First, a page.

Gastric ulcer evaluation (barium)

Gastric (peptic) ulcers can be detected on multiple imaging modalities, but are best evaluated on a double-contrast barium upper GI study. This article discusses their appearance on a double contrast study, for a more complete description, see the full article on peptic ulcers.

Radiographic features


The classic appearance for a benign gastric ulcer on a double-contrast study is

  • >2 mm oval mucosal defect (a "crater")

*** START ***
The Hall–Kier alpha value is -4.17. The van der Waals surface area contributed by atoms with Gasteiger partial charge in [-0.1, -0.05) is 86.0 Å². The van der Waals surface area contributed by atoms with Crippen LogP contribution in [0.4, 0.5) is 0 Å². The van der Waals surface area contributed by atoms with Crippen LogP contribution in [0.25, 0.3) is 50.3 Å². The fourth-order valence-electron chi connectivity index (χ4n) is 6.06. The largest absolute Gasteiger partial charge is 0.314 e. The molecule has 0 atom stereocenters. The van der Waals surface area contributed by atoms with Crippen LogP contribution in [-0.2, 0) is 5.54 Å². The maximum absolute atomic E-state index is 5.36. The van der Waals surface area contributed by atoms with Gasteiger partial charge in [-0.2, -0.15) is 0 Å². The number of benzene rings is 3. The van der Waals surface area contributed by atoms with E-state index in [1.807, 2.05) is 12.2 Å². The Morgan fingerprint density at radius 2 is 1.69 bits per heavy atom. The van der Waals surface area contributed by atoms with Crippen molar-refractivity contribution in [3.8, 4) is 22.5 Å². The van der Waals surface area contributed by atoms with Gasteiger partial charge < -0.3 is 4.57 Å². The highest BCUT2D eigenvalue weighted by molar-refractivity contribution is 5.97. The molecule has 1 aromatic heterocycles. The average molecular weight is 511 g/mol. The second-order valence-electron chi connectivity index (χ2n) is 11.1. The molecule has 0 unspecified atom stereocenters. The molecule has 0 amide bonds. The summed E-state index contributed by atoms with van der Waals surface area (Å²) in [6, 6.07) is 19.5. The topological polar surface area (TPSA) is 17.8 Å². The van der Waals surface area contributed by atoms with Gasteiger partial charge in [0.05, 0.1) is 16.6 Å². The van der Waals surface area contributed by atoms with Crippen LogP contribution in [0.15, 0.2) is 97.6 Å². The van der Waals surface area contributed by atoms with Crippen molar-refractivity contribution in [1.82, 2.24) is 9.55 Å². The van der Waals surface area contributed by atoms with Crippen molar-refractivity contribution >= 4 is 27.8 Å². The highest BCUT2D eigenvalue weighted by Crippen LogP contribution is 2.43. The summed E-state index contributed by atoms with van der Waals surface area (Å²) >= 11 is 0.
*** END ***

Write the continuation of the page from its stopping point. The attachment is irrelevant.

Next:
• thin gastric folds radiating toward the crater

There are however, multiple different appearances that an ulcer may take, including a linear shape or a serpentine shape. Mucosal defects <2 mm are termed "erosions".

Ulcers are often associated with a ring of edema around the ulcer crater, which can give rise to a thin radiolucent "waist" to the ulcer crater. This has been termed a Hampton line, ulcer collar, or ulcer mound, as increasing amounts of edema are present.

Ulcer location

The vast majority (90-95%) of gastric ulcers are located on the lesser curvature and posterior stomach wall in the gastric body and antrum. They are uncommonly seen on the greater curvature (~5%).